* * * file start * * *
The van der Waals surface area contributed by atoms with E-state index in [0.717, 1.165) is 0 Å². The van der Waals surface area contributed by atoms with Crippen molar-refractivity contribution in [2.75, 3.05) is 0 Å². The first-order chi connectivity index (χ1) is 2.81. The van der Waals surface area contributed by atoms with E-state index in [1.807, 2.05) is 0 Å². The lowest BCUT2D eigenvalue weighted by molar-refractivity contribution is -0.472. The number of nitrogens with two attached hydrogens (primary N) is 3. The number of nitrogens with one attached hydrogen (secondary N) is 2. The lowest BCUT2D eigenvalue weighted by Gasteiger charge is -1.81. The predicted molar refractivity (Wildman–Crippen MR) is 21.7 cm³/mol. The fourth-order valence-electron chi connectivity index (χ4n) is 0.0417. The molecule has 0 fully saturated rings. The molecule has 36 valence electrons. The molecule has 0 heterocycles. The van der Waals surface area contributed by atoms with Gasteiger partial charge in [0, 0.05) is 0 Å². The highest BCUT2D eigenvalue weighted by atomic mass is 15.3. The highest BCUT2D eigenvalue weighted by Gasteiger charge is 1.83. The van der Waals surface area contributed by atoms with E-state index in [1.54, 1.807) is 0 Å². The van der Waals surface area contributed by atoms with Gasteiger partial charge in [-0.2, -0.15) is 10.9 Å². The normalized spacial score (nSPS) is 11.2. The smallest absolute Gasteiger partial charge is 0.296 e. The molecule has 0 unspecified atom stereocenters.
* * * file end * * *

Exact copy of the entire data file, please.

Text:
The van der Waals surface area contributed by atoms with E-state index in [0.717, 1.165) is 0 Å². The van der Waals surface area contributed by atoms with Crippen molar-refractivity contribution in [2.75, 3.05) is 0 Å². The first-order chi connectivity index (χ1) is 2.81. The van der Waals surface area contributed by atoms with E-state index in [1.807, 2.05) is 0 Å². The lowest BCUT2D eigenvalue weighted by molar-refractivity contribution is -0.472. The number of nitrogens with two attached hydrogens (primary N) is 3. The number of nitrogens with one attached hydrogen (secondary N) is 2. The lowest BCUT2D eigenvalue weighted by Gasteiger charge is -1.81. The predicted molar refractivity (Wildman–Crippen MR) is 21.7 cm³/mol. The fourth-order valence-electron chi connectivity index (χ4n) is 0.0417. The molecule has 0 fully saturated rings. The molecule has 36 valence electrons. The molecule has 0 heterocycles. The van der Waals surface area contributed by atoms with Gasteiger partial charge in [0, 0.05) is 0 Å². The highest BCUT2D eigenvalue weighted by atomic mass is 15.3. The highest BCUT2D eigenvalue weighted by Gasteiger charge is 1.83. The van der Waals surface area contributed by atoms with E-state index in [1.54, 1.807) is 0 Å². The van der Waals surface area contributed by atoms with Gasteiger partial charge in [-0.2, -0.15) is 10.9 Å². The normalized spacial score (nSPS) is 11.2. The smallest absolute Gasteiger partial charge is 0.296 e. The molecule has 0 unspecified atom stereocenters.